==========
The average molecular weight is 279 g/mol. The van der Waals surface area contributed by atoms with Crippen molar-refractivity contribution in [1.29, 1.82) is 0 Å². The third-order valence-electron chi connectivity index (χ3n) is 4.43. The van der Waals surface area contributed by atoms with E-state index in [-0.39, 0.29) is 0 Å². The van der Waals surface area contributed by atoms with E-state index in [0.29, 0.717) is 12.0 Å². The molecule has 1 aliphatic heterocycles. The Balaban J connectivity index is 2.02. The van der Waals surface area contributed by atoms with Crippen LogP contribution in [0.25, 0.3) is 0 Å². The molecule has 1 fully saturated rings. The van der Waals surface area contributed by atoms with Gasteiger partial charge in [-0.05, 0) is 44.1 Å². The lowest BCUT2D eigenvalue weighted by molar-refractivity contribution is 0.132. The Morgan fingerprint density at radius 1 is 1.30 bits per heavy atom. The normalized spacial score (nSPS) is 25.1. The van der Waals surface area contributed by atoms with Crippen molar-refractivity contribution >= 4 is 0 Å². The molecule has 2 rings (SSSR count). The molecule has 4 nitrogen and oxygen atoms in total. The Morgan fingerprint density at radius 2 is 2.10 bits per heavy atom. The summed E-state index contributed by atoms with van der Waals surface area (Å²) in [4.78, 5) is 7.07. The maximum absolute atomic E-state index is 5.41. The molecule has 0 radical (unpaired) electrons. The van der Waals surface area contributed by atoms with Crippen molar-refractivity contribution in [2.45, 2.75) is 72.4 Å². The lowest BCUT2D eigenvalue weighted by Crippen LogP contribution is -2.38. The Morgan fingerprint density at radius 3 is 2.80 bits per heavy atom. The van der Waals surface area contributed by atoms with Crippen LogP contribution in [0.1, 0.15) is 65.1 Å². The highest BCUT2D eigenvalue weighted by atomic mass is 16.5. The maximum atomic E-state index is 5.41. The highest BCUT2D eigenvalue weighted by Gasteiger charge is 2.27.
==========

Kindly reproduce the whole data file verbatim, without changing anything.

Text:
The average molecular weight is 279 g/mol. The van der Waals surface area contributed by atoms with Crippen molar-refractivity contribution in [1.29, 1.82) is 0 Å². The third-order valence-electron chi connectivity index (χ3n) is 4.43. The van der Waals surface area contributed by atoms with E-state index in [-0.39, 0.29) is 0 Å². The van der Waals surface area contributed by atoms with E-state index in [0.29, 0.717) is 12.0 Å². The molecule has 1 aliphatic heterocycles. The Balaban J connectivity index is 2.02. The van der Waals surface area contributed by atoms with Crippen LogP contribution in [0.25, 0.3) is 0 Å². The molecule has 1 fully saturated rings. The van der Waals surface area contributed by atoms with Gasteiger partial charge in [-0.05, 0) is 44.1 Å². The lowest BCUT2D eigenvalue weighted by molar-refractivity contribution is 0.132. The Morgan fingerprint density at radius 1 is 1.30 bits per heavy atom. The normalized spacial score (nSPS) is 25.1. The van der Waals surface area contributed by atoms with Crippen molar-refractivity contribution >= 4 is 0 Å². The molecule has 2 rings (SSSR count). The molecule has 4 nitrogen and oxygen atoms in total. The Morgan fingerprint density at radius 2 is 2.10 bits per heavy atom. The summed E-state index contributed by atoms with van der Waals surface area (Å²) in [4.78, 5) is 7.07. The maximum absolute atomic E-state index is 5.41. The molecule has 0 radical (unpaired) electrons. The van der Waals surface area contributed by atoms with Crippen molar-refractivity contribution in [2.45, 2.75) is 72.4 Å². The lowest BCUT2D eigenvalue weighted by Crippen LogP contribution is -2.38. The Morgan fingerprint density at radius 3 is 2.80 bits per heavy atom. The van der Waals surface area contributed by atoms with Crippen LogP contribution in [0.1, 0.15) is 65.1 Å². The highest BCUT2D eigenvalue weighted by atomic mass is 16.5. The maximum atomic E-state index is 5.41. The highest BCUT2D eigenvalue weighted by Gasteiger charge is 2.27.